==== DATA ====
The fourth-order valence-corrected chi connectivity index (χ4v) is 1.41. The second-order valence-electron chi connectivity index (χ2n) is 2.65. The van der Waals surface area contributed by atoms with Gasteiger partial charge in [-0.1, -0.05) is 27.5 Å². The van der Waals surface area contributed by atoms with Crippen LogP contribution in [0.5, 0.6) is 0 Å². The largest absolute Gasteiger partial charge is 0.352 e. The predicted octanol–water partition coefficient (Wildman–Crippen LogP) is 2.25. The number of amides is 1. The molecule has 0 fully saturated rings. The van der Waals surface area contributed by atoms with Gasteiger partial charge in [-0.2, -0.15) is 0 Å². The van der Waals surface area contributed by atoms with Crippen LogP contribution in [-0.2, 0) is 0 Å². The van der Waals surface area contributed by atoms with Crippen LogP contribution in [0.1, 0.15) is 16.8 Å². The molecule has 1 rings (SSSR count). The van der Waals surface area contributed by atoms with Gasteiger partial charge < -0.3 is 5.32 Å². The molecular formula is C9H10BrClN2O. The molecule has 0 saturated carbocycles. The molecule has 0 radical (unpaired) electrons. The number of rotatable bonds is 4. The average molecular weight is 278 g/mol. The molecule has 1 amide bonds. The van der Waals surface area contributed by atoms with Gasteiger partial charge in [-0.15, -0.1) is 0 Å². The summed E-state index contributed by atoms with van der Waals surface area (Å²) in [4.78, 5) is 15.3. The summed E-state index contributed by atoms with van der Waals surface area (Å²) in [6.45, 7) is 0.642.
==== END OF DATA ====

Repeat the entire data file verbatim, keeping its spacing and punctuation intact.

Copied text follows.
The fourth-order valence-corrected chi connectivity index (χ4v) is 1.41. The second-order valence-electron chi connectivity index (χ2n) is 2.65. The van der Waals surface area contributed by atoms with Gasteiger partial charge in [-0.1, -0.05) is 27.5 Å². The van der Waals surface area contributed by atoms with Crippen LogP contribution in [0.5, 0.6) is 0 Å². The largest absolute Gasteiger partial charge is 0.352 e. The predicted octanol–water partition coefficient (Wildman–Crippen LogP) is 2.25. The number of amides is 1. The molecule has 0 fully saturated rings. The van der Waals surface area contributed by atoms with Gasteiger partial charge in [-0.2, -0.15) is 0 Å². The van der Waals surface area contributed by atoms with Crippen LogP contribution in [-0.2, 0) is 0 Å². The van der Waals surface area contributed by atoms with Crippen LogP contribution in [0.1, 0.15) is 16.8 Å². The molecule has 1 rings (SSSR count). The van der Waals surface area contributed by atoms with Gasteiger partial charge < -0.3 is 5.32 Å². The molecular formula is C9H10BrClN2O. The molecule has 0 saturated carbocycles. The molecule has 0 radical (unpaired) electrons. The number of rotatable bonds is 4. The average molecular weight is 278 g/mol. The molecule has 1 amide bonds. The van der Waals surface area contributed by atoms with Gasteiger partial charge in [-0.15, -0.1) is 0 Å². The summed E-state index contributed by atoms with van der Waals surface area (Å²) in [4.78, 5) is 15.3. The summed E-state index contributed by atoms with van der Waals surface area (Å²) in [6.45, 7) is 0.642.